In 1956, DC Comics added a new anthology to their line which drew ideas from science fiction, fantasy and horror (or as DC called it “mystery”). It was perhaps most similar to MY GREATEST ADVENTURE, but also not too different from STRANGE ADVENTURES, MYSTERY IN SPACE, HOUSE OF MYSTERY and HOUSE OF SECRETS. The editing credit is only for Whitney Ellsworth for many years, as with the entire DC line. Actual editing was probably by Jack Schiff and/or his associates George Kashdan and Murray Boltinoff, each of the last two got solo editing credit for a while in the 1960s. The series ran for 104 issues under this title, then was renamed simply THE UNEXPECTED, ending with issue #222 in 1982.
Ira Schnapp designed the logo word UNEXPECTED, while the words above it are set in type. This allowed that type to vary in size as needed to make room for cover art. Schnapp’s telescoped block letters are unsurprising except possibly for the depth of the telescoping. This is the only logo of his I can think of which is intended to run off the page at the top. The logo works fine, and the curved shape adds interest. Ira also lettered the word balloons and caption, and did so for most of the covers until early 1968. He lettered only eight stories inside the book. I like this cover idea about a cartoonist, and Ira’s tiny lettering in the drawn comic strip is just as good as the larger balloon.
Issue #2’s cover includes some handsome handwriting by Ira on the blackboard and note, as well as a gorilla to help boost sales, or so DC thought at the time.
Issue #7 has quite a lot of lettering between the radio balloon, the captions, the signs, and Ira’s contest blurb at the top running on many titles. TALES OF THE has shrunk to the size it would stay at for a long time.
I guess the variety of themes was meant to attract a large variety of readers. It must have worked, as the title moved to monthly frequency with issue #5 and stayed there until issue #67 in 1961. This cover for issue #22 promotes a typical mixed batch of short story themes.
With issue #40 in 1959, the series gained a new continuing feature, Space Ranger, as noted in the bottom blurb. Space Ranger, essentially a space lawman, had two tryouts in SHOWCASE #15-16, and he appeared in every issue of this title for about 40 issues. The editors did not seem to promote him much. He didn’t appear on the cover for the first few appearances, and his story always remained one of three and usually not the first one in any issue.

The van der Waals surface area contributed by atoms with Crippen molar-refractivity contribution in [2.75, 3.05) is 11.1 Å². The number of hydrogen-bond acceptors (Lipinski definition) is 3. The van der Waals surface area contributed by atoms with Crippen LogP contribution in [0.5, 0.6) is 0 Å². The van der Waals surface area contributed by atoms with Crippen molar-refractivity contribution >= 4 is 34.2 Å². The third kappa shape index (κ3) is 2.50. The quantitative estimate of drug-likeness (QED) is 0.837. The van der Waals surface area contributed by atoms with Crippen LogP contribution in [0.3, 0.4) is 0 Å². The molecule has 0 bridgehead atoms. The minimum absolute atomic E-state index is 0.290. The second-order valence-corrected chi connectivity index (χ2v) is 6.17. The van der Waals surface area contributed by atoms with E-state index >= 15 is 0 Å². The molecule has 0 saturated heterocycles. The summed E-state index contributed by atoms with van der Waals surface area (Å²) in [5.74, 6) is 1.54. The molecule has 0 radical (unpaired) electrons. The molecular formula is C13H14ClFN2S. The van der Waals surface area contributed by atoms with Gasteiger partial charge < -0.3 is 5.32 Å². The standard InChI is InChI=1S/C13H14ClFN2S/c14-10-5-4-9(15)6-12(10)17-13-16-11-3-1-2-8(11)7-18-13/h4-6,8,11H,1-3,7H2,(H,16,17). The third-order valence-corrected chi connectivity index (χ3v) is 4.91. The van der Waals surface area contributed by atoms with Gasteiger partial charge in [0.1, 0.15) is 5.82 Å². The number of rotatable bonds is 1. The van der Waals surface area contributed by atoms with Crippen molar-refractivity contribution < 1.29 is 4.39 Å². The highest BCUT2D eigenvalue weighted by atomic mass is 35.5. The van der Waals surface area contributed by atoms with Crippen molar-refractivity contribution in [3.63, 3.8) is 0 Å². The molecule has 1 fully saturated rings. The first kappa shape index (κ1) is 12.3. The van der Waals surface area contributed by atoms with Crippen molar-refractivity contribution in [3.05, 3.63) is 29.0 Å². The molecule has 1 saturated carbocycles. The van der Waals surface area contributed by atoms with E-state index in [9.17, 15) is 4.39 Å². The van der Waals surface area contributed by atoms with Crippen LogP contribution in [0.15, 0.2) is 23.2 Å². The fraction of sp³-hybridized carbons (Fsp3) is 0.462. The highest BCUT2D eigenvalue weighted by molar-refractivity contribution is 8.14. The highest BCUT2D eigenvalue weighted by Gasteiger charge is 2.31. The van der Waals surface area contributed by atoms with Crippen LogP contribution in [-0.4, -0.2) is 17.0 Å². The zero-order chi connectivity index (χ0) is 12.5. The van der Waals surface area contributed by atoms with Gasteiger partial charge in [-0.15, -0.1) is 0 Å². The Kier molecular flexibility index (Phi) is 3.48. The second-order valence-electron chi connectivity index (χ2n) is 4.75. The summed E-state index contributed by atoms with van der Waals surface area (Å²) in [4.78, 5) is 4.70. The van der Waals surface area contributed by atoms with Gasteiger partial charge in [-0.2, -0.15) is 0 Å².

Space Ranger made his first cover appearance on issue #43 in this handsome art with gray washes probably by Jack Adler. Ira’s caption about him is a little larger now. He must have been gaining readers.
There were always the silly factors of Space Ranger’s alien sidekick Cryll, looking like an alien toy, and his secretary/girlfriend Myra. I haven’t read many of the stories, but they were generally not scientific. Even the character’s half-there glass helmet seems kind of useless. At least Ira Schnapp’s lettering was always well done, as on this cover for #62 in 1961.
When all else failed, turning the hero into an alien monster seemed par for the course, as on the cover of issue #76.
Issue #84 from 1964 has a rare example of Ira Schnapp using a special lettering style for an alien. I think it works well. Appealing to the reader was another trick DC used to boost sales.
DC tried a few other continuing features like Auto-Man, a robot, though again he didn’t appear on the cover of his debut issue, #91. His top blurb by Ira has forced TALES OF THE to be even smaller. I like Ira’s story caption here with the wavy double border.
Issue #104 from 1968 was the final one for this series title, and it has a new logo by Schnapp that I think is one of his better efforts for the last years of his career. The notched letters and v-shaped perspective of UNEXPECTED works well for me. The Neal Adams cover art is also an improvement over most of the previous issues.
With issue #105 the title was shortened, but the logo design remained.
Issue #106 with a cover date of April/May 1968 was the final one that Ira lettered, though he might have done it in 1967. Gaspar Saladino replaced him as the regular cover letterer, and also designed a new logo for issue #110.
Here are the covers lettered by Ira Schnapp: 1-8, 10-29, 31, 34-86, 88-89, 91-106. That’s 100 in all, a good run.
Ira’s first story lettering did not appear until this example in issue #25 from 1958. I can’t identify most of the letterers on this title, but their styles are familiar from other DC books.
Ira also lettered this story in issue #66 in 1961 featuring a typical Schnapp story title. Here are the stories lettered by Ira Schnapp:
#25 May 1958: The Sorcerer’s Asteroid 6pp
#27 July 1958: I Filmed the Cosmic Wonders 6pp
#28 Aug 1958: The Super Space Salesman 6pp
#33 Jan 1959: The Man of 1,000 Planets 8pp
#62 June 1961: The Case of the Rampaging Robots 8pp
#66 Oct 1961: The Strange Code of Creox 8pp
#71 June/July 1962: Manhunt in Galaxy G-2 8pp
That’s 50 pages in all. More articles in this series are on the Comics Creation page of my blog.
Tales of the Unexpected on Wikipedia.
Space Ranger on Wikipedia.